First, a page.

Background: Smoking and obesity are two of the most important risk factors for chronic disease today. Their combined effect on the risk of disability pension is not known.
Methods: A nationwide cohort of 45 920 Swedish men (18.7 + or - 0.5 years) were followed for 38 years. The body mass index (BMI), based on measured height and weight, was used to define underweight (<18.5), normal weight (18.5-24.9), overweight (25.0-29.9) and obesity (> or = 30.0). The hazard ratios (HRs) associated with BMI and smoking status at baseline for receiving disability pension were adjusted for socio-economic index (SEI), muscular strength, geographic region and place of residence.
Results: During 1.6 million person-years, 4631 disability pensions and 2897 deaths occurred. After adjustment, overweight (HR 1.34, 95% CI 1.19-1.51) and obesity (HR 1.55, 1.18-2.05) were associated with an increased risk of disability pension, independent of smoking, whereas underweight (18.5; HR 1.07, 0.97-1.17) was not compared with normal weight. Similarly, smoking 1-10 (HR 1.37, 1.27-1.49) or >10 cigarettes per day (HR 2.01, 1.86-2.17) showed independent risk increases versus non-smoking. Although obese individuals smoking >10 daily cigarettes were at greatly increased risk (HR 2.98, 1.98-4.47), no evidence of interaction between the two risk factors could be detected.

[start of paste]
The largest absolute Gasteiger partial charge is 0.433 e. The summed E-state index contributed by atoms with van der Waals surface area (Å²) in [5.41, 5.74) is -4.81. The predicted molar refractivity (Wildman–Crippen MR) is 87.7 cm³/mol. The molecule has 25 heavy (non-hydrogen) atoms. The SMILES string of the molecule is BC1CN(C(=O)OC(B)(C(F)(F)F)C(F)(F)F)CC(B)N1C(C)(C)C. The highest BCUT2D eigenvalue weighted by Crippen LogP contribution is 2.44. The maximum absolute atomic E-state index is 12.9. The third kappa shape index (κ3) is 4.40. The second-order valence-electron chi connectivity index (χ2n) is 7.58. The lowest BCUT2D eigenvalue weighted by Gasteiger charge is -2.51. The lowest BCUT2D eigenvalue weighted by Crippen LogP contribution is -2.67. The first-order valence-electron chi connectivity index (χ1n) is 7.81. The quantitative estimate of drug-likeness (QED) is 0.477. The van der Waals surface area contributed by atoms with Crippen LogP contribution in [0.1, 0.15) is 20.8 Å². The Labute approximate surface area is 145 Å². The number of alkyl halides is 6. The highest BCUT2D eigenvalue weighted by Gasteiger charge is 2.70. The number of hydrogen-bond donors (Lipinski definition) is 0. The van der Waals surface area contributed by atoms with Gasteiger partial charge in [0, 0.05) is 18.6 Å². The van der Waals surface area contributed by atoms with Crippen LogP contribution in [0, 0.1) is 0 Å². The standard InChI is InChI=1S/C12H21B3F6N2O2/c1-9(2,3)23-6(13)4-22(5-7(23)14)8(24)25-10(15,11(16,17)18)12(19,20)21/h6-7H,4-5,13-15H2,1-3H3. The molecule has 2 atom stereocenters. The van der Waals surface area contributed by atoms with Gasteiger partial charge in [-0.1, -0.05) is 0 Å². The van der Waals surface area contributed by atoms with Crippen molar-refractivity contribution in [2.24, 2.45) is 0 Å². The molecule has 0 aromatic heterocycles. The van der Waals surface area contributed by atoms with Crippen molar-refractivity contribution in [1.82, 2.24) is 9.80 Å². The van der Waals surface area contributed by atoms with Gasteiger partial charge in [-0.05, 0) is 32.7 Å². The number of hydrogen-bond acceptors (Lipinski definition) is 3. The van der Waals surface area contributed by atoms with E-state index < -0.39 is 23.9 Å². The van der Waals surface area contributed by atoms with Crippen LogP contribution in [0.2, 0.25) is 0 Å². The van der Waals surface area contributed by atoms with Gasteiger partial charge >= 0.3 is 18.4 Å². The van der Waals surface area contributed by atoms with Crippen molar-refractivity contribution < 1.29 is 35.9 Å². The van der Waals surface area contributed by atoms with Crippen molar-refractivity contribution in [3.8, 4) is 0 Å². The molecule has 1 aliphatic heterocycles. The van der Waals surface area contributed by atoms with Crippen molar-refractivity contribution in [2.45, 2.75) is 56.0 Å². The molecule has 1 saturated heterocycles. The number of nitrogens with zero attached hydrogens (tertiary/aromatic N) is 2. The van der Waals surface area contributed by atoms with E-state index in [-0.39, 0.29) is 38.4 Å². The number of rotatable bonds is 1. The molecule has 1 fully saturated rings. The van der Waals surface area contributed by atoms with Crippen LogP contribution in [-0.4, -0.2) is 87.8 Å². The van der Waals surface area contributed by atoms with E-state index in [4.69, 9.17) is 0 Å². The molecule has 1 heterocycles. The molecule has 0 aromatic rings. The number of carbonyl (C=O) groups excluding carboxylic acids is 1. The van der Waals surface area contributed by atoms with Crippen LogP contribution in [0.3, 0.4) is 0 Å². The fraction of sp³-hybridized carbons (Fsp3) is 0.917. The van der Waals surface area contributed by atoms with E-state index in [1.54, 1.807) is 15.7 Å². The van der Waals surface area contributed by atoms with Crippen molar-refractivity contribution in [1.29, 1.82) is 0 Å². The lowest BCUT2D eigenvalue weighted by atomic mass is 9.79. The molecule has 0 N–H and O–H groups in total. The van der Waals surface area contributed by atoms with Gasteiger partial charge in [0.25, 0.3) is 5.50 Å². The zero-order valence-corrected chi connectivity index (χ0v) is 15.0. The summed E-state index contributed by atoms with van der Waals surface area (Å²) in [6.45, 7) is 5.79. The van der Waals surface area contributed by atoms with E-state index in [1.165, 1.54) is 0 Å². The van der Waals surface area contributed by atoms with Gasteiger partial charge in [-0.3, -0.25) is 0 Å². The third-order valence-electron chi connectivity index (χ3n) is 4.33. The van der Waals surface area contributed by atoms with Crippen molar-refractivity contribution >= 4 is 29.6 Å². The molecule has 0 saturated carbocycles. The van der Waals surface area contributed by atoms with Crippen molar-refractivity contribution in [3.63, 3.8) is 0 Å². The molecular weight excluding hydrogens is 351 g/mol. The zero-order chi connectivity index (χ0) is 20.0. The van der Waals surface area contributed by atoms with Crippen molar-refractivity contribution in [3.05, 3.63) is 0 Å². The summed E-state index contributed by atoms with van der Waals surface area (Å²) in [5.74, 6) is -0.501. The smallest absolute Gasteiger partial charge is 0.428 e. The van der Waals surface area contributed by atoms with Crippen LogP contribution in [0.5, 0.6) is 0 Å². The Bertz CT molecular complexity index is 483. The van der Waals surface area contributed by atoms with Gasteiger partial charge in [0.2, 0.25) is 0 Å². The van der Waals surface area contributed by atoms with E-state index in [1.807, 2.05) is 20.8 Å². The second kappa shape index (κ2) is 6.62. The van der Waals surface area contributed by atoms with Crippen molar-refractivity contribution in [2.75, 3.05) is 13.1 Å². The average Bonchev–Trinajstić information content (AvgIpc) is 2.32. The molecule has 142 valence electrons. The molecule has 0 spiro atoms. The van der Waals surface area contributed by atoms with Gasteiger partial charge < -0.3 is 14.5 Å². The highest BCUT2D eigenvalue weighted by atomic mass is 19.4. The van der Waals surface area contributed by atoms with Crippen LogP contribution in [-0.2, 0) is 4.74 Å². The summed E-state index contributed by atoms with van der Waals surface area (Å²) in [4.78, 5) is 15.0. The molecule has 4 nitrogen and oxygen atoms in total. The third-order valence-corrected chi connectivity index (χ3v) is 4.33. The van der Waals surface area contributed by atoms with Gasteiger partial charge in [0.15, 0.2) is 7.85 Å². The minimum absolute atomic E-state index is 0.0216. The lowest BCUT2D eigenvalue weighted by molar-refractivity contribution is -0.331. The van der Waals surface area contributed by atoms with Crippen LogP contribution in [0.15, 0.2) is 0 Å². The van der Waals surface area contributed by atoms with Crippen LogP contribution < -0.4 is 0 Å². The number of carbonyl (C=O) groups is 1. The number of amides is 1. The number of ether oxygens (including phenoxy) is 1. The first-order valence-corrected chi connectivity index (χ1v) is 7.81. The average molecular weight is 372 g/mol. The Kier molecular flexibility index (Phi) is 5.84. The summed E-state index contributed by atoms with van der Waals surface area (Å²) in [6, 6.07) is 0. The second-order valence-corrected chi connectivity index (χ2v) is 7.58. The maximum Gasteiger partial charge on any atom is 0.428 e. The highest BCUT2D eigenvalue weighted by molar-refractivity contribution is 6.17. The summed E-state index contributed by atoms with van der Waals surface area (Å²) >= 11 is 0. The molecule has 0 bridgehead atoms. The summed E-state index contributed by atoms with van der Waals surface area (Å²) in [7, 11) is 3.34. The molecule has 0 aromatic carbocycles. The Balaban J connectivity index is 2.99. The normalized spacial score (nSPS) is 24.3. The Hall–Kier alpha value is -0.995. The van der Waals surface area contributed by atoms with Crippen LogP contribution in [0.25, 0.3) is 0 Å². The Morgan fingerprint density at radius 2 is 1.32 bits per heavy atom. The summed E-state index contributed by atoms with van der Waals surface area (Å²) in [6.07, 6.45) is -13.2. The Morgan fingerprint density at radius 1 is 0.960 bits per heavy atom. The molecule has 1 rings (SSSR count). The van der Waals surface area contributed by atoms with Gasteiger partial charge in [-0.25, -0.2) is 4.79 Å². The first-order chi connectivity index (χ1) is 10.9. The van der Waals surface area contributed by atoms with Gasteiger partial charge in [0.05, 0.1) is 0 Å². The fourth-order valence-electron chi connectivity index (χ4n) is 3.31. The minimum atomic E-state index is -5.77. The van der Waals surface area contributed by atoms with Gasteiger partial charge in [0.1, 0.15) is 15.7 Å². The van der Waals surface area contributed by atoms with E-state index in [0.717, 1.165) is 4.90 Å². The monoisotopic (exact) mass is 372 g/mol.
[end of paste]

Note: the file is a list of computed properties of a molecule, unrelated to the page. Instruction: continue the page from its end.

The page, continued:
Conclusions: Both increased adiposity and smoking are strong and independent predictors of disability pension, but they do not act synergistically.